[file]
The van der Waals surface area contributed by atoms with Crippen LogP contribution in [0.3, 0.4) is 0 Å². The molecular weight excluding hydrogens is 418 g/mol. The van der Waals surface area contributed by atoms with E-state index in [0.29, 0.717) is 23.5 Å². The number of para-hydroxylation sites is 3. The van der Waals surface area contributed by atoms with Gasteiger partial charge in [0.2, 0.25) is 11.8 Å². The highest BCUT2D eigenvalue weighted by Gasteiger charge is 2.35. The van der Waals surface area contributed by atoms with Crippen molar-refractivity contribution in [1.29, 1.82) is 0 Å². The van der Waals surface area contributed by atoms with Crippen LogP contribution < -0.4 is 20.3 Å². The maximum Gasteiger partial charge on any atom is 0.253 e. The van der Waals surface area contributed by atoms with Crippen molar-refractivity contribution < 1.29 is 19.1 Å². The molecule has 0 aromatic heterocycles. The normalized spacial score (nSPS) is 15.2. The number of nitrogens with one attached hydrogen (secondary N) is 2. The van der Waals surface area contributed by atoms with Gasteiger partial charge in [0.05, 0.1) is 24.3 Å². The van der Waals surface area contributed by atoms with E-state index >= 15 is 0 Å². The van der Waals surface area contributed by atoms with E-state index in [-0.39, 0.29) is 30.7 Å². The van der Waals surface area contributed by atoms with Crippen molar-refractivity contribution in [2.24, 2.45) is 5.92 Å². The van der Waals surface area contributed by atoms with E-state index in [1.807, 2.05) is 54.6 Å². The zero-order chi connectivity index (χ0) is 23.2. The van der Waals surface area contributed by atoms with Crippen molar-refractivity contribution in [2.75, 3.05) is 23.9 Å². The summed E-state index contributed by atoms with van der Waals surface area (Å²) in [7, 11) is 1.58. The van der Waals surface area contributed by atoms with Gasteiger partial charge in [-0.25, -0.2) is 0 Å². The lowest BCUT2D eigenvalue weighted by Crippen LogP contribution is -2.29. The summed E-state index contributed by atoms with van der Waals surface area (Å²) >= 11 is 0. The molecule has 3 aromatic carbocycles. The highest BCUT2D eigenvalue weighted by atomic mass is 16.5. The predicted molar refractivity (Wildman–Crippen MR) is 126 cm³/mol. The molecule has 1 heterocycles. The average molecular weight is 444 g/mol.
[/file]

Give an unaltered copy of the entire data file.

The van der Waals surface area contributed by atoms with Crippen LogP contribution in [0.3, 0.4) is 0 Å². The molecular weight excluding hydrogens is 418 g/mol. The van der Waals surface area contributed by atoms with E-state index in [0.29, 0.717) is 23.5 Å². The number of para-hydroxylation sites is 3. The van der Waals surface area contributed by atoms with Gasteiger partial charge in [0.2, 0.25) is 11.8 Å². The highest BCUT2D eigenvalue weighted by Gasteiger charge is 2.35. The van der Waals surface area contributed by atoms with Crippen molar-refractivity contribution in [1.29, 1.82) is 0 Å². The van der Waals surface area contributed by atoms with Crippen LogP contribution < -0.4 is 20.3 Å². The maximum Gasteiger partial charge on any atom is 0.253 e. The van der Waals surface area contributed by atoms with Crippen molar-refractivity contribution < 1.29 is 19.1 Å². The molecule has 0 aromatic heterocycles. The normalized spacial score (nSPS) is 15.2. The number of nitrogens with one attached hydrogen (secondary N) is 2. The van der Waals surface area contributed by atoms with Gasteiger partial charge in [0.05, 0.1) is 24.3 Å². The van der Waals surface area contributed by atoms with E-state index >= 15 is 0 Å². The van der Waals surface area contributed by atoms with E-state index in [-0.39, 0.29) is 30.7 Å². The van der Waals surface area contributed by atoms with Crippen molar-refractivity contribution in [2.24, 2.45) is 5.92 Å². The van der Waals surface area contributed by atoms with E-state index in [1.807, 2.05) is 54.6 Å². The zero-order chi connectivity index (χ0) is 23.2. The van der Waals surface area contributed by atoms with Crippen molar-refractivity contribution in [2.75, 3.05) is 23.9 Å². The summed E-state index contributed by atoms with van der Waals surface area (Å²) in [7, 11) is 1.58. The van der Waals surface area contributed by atoms with Gasteiger partial charge in [-0.25, -0.2) is 0 Å². The lowest BCUT2D eigenvalue weighted by Crippen LogP contribution is -2.29. The summed E-state index contributed by atoms with van der Waals surface area (Å²) >= 11 is 0. The molecule has 3 aromatic carbocycles. The highest BCUT2D eigenvalue weighted by atomic mass is 16.5. The predicted molar refractivity (Wildman–Crippen MR) is 126 cm³/mol. The molecule has 1 heterocycles. The average molecular weight is 444 g/mol.